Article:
Inform - Welcome - Introduction




2. What does an IF design system do?

Briefly, it translates a textual description of an imaginary world (containing a map of places and stocked with people and items) and rules governing it (such as that, say, the protagonist can't climb to a particular skylight without a ladder) into a computer program which the player can run. This process of translation is called compilation, so the main ingredient of any design system is the compiler.

But such an imaginary world must also be subject to a thousand and one other rules which, while individually obvious, take considerable thought to sort out. For instance: a lighted candle in a glass bottle illuminates the surrounding room but the same candle in a steel box does not; if you put a rucksack in a tea-chest, you can't then put the tea-chest into the rucksack. This web of rules is called the world model. The final game also needs many complex rules to make sense of what the player means by typing something like "put six copper coins in the slot". These semantic rules make up the parser. In the case of Inform, the parser and world model put together run to something like 8,000 lines of textual description, called the library, which the compiler attaches to any game it compiles. Perhaps the major argument for using a design system is that the game designer doesn't have to reinvent these 8,000 wheels each time a new game is to be written.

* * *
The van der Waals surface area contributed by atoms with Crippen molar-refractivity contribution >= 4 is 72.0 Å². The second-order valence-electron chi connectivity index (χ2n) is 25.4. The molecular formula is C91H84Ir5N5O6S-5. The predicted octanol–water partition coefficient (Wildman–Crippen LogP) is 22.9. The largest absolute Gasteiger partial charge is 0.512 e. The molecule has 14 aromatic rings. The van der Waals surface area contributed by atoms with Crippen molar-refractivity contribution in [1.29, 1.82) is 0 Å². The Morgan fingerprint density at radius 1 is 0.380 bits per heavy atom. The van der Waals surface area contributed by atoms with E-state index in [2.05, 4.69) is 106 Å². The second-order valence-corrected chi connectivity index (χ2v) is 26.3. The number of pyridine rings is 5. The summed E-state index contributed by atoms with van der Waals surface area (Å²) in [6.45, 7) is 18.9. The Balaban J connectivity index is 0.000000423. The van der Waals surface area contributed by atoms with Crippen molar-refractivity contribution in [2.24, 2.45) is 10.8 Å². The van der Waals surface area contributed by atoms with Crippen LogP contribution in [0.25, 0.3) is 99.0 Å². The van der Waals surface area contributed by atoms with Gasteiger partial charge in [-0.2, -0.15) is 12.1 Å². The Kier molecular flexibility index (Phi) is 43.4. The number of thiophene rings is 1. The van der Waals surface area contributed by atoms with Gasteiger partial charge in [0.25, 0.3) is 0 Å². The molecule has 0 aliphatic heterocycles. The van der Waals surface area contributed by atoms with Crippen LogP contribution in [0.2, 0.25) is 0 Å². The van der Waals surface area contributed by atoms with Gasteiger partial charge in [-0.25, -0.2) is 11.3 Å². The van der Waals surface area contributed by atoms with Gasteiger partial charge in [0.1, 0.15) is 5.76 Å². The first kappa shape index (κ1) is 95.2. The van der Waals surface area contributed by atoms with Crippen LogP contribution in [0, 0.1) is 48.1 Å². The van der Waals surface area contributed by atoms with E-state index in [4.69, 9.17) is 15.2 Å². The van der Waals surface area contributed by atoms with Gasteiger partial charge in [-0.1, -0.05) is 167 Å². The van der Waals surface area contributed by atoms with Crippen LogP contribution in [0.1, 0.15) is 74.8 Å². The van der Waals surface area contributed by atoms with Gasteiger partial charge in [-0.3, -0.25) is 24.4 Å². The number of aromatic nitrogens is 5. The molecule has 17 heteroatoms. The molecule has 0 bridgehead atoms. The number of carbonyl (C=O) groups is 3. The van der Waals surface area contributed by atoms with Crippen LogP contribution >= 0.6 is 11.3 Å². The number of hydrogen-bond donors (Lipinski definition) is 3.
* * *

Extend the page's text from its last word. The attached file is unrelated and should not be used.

When the compiler has done its work, the result is a story file or game which is machine-independent in that it can be played essentially identically on a computer of any model (a desktop, a laptop, a mobile device, and so forth). In order to play the story file, the reader needs a fairly simple program called an interpreter. A single interpreter will play all story files ever created with Inform, and also all of the story files published by Infocom, Inc. in the 1980s. Some interpreters can run inside of a webpage, sparing the reader the need to download and install a separate application.

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Last updated 30 March 2002. This site is no longer supported; information may be out of date.
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This page was originally managed by Graham Nelson (graham at gnelson demon co uk) assisted by C Knight.